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HerbaceousSpecies Plant

Lagenaria longissima

Lagenaria longissima

The Sicilian courgette, also known by the names of zucchini from pergola or Sicilian snake gourd (Lagenaria longissima Hort.) is an herbaceous species belonging to the Cucurbitaceae family.

Systematics –
From a systematic point of view it belongs to the Eukaryota Domain, Kingdom Plantae, Magnoliophyta Division, Magnoliopsida Class, Violales Order, Cucurbitaceae Family and therefore to the Lagenaria Genus and to the L. Longissima Species.

Etymology –
The Lagenaria term comes from lagena = lagoena (latinization from the Greek λάγυνος lágynos) narrow neck vase, wide of belly and with a single handle, but also bottle, pitcher: reference to the use of pumpkins of this kind as containers for liquids. The very specific specific epithet is in reference to the length that can reach its fruits especially in the cultivation in pergola.

Geographic Distribution and Habitat –
The origins of the longest Lagenaria are not certain; seems to have arrived in Europe from tropical Asia. Today it is cultivated in all temperate zones and in Italy above all in Sicily.

Description –
Lagenaria longissima is a climbing species that uses specific tendrils, which are modified stems with support function, allowing the plant to cling to other plants or to various supports. The leaves are covered with a dense hair that make them take on a velvety appearance. The fruit, as with other courgettes, is produced by female flowers; the latter are found on the secondary branches that arise from the main jet. The male flowers are generally whitish and inconspicuous. The fruit is long and tapered with numerous seeds, elliptical, flattened gray. The length of the fruits varies according to the cultivation technique. With pergola production systems and excellent equipment of organic substance can reach even two meters in length; in spontaneous cultivation on the ground it curves and takes the typical form of a snake. In general, the fruits (zucchini) are narrow (a few centimeters in diameter).

Cultivation –
Sicilian zucchini is grown both for its fruits and for the tender parts of the plant (tenderis). The harvesting of courgettes generally takes place from June to September, while the harvesting of the tops for cooking as tenders can take place as early as May.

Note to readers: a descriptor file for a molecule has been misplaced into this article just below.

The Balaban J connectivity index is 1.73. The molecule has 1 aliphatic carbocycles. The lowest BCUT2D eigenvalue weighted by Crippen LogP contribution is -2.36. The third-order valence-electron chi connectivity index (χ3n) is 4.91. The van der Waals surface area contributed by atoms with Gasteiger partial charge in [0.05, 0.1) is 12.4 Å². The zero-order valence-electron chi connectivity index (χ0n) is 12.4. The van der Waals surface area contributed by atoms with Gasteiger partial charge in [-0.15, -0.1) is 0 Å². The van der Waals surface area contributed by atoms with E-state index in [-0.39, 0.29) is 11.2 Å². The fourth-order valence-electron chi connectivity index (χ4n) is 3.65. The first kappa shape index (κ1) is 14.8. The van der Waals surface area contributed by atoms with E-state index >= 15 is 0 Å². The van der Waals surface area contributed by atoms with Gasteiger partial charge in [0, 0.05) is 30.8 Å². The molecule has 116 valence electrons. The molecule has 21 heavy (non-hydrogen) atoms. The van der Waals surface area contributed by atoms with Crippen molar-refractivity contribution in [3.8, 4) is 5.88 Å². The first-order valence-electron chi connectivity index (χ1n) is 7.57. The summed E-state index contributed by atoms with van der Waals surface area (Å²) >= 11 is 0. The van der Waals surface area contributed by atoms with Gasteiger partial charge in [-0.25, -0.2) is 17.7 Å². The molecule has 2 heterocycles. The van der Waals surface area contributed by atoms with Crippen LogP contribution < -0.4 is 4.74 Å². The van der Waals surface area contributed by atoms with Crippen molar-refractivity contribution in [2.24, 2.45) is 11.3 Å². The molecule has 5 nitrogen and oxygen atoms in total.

The growth rate of the zucchini is very rapid compared to common pumpkins. In fact it can reach and exceed the meter in length in just a few days. It adapts well to various types of soil, with preference to those sandy and light rich in organic matter, where it develops an impressive root system. It requires abundant irrigation, possibly by sliding because of its very extensive root system. For the cultivation technique you can consult the present sheet.

Uses and Traditions –
Sicilian courgette is a typical vegetable cultivation and often finds a place in family gardens and for amateur productions. In some regions even competitions are made between the amateur producers for those who can produce fruits of greater length (which are obtained with pergola support systems).
In addition to the courgettes, especially in the Sicilian markets, the famous “tinnirma” are sold, that is, tender. The history of the longest Lagenaria sinks in the mists of time, and not so to speak: the first traces of this species date back to findings dating back over 7,000 years BC. so much so that it seems to have been the first known species of pumpkin in the world, cultivated by the Phoenicians and used in India and Africa for the creation of musical instruments. In addition, these are among the main ingredients of that “survival cuisine” which, in times of poverty, led to the treasure of every edible part of the plant.
Famous is the Sicilian saying, referring above all to this species of zucchini: Cònzala comu voi, sempri cucuzza is: “Season it as you wish, but it is always a courgette”. Referred to an insipid person or a situation difficult to improve.
Although in itself has a taste perhaps a bit ‘neutral, this zucchini is very used especially in the typical Sicilian cuisine.

Preparation Mode –
The uses of Sicilian zucchini are varied, as they use both the fruits (zucchini) and the tender tips (tender). The fruits and the sweeteners can be boiled and seasoned with extra-virgin olive oil; this represents one of the greatest uses of this vegetable. It is possible with the Sicilian zucchini to prepare excellent soups (for example, the Cilento green soup) or eat them with pasta in a delicious first course, traditional Sicilian, Cilento and Neapolitan cuisine.
In Sicily, the sweets are also used in creative cooking along with sea urchins and various other mixed vegetable soups. Typical is the pasta with the tenderis, with tomato, garlic, extra virgin olive oil and with different variations.
Characteristic is the dish to “cucurummau”; a dish made of zucchini, tomato and egg, with different variations, typical of the so-called “poor” Sicilian cuisine but full of imagination and tastes.

Guido Bissanti

– Wikipedia, the free encyclopedia.
– Treben M., 2000. Health from the Pharmacy of the Lord, Advice and experience with medicinal herbs, Ennsthaler Publisher
– Pignatti S., 1982. Flora of Italy, Edagricole, Bologna.
– Conti F., Abbate G., Alessandrini A., Blasi C. (edited by), 2005. An annotated checklist of the Italian vascular flora, Palombi Editore.

Warning: Pharmaceutical applications and alimurgical uses are indicated for informational purposes only and do not in any way represent a medical prescription; there is therefore no liability for their use for curative, aesthetic or food purposes.

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